Unless you closely follow the NBA, it’s possible you may not have even heard of Jarvis Hayes prior to Sunday. The 6-foot-8 swingman and former Washington first-round pick signed with Detroit as a free agent in summer 2007, after four mostly disappointing seasons with the Wizards. His career averages are 8.4 points and 2.1 rebounds.
Unfortunately for the Hornets, the University of Georgia product picked New Orleans’ first appearance on network TV in years to play one of the best games of his NBA career. Hayes racked up a game-best 29 points – including 19 in the second quarter alone, one better than his previous season-high of 18 points – to spearhead Detroit’s 21-point victory. Hayes was a scorching 7-for-8 from three-point range and canned five treys in the second quarter.
New Orleans (44-21) actually scored the first 11 points of the game, but Detroit (48-18) took control in the second period with a 34-18 push and was up 11 by halftime. Playing at what Byron Scott described as “50 percent” due to an ankle injury, Chris Paul finished with 14 points and 14 assists. Peja Stojakovic led the Hornets with 21 points.
Other quick notes from this game:
- David West missed the game to an ankle injury. Melvin Ely got the starting nod instead of Ryan Bowen and did a nice job, with 15 points and five rebounds. It was Ely’s first start of 2007-08.
- Rasual Butler joined West on the inactive list. Chris Andersen was activated as the 12th Hornet in uniform but did not get into the game. He’s yet to make his first game appearance.
With the Hornets making their first appearance on network TV since the franchise relocated to New Orleans in 2002-03, let’s examine five Hornets-related items discussed during ABC’s broadcast:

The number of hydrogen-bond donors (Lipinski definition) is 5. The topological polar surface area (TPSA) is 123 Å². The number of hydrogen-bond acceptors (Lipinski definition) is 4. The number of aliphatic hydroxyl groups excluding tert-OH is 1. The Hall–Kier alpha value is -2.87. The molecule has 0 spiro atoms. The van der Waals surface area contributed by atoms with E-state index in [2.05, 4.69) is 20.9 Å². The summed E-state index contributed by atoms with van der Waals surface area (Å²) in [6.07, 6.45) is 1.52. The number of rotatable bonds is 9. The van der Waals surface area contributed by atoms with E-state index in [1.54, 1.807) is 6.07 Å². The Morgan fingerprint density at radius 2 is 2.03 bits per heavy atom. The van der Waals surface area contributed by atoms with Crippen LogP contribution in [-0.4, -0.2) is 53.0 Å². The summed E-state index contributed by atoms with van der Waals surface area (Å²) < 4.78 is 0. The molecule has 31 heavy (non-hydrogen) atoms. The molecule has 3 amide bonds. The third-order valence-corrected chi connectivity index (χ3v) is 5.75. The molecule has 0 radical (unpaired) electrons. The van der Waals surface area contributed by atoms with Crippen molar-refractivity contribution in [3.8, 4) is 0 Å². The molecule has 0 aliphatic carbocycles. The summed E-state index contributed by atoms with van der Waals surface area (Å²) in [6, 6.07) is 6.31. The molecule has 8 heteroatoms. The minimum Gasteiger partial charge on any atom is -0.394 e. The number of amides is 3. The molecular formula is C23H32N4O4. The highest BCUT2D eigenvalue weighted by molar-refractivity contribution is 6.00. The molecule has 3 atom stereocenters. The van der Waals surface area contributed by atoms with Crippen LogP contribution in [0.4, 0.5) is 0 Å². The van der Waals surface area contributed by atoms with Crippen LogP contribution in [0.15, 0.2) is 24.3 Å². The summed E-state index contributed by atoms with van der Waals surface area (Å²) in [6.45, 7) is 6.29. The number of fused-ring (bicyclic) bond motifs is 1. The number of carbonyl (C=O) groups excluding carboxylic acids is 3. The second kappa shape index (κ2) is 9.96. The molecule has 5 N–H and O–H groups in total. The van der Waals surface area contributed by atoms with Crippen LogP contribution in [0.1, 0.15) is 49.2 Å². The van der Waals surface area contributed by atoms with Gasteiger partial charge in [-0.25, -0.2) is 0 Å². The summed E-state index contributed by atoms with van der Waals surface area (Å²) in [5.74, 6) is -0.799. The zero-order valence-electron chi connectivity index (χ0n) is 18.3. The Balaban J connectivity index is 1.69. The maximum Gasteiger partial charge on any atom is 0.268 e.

1) Hubie Brown on Julian Wright: “Definitely a talent.”
Brown and ABC play-by-play broadcaster Mike Tirico frequently praised the rookie from Kansas, often referring to Wright’s high upside. “He’s definitely a talent,” Brown described. “It just took him awhile to adjust and show to the coaching staff that he could (contribute).”
After one play where Wright quickly dribbled into the frontcourt and fed Bonzi Wells with a nifty pass that led to a Wells dunk, Tirico said: “He just showed a glimpse of the package that has everyone (in New Orleans) excited.”
The 6-foot-8, 225-pounder was impressive again on defense, finishing with four steals, most notably a pair of thefts in which he used his length and wingspan to pick off Detroit entry passes. He also had 10 points on 4-for-12 shooting and pulled down five rebounds in 22 minutes.
2) The CP3-MVP scrapbooks.
ABC sideline reporter Lisa Salters discussed the team’s Chris Paul-for-MVP promotional campaign, which features an unusual facet: CP3-for-MVP scrapbooks that were put together by New Orleans schoolchildren. Kids from elementary schools where the 6-foot point guard has personally visited have made scrapbooks – I believe the documents are about six to eight pages in length – that praise the Hornets’ All-Star for his on- and off-the-court traits.
I saw several of the scrapbooks earlier this week. They include a twist in that the kids refer to Paul as the “Most Valuable Person,” alluding to various community projects CP has been involved with since the team returned full-time to New Orleans last summer.
Each media member who is participating in the MVP voting will be mailed one of the kids’ scrapbooks, which include the name, picture and school of the child who made the piece. In the ones I perused, the children were all wearing white No. 3 Hornets jerseys in their photos.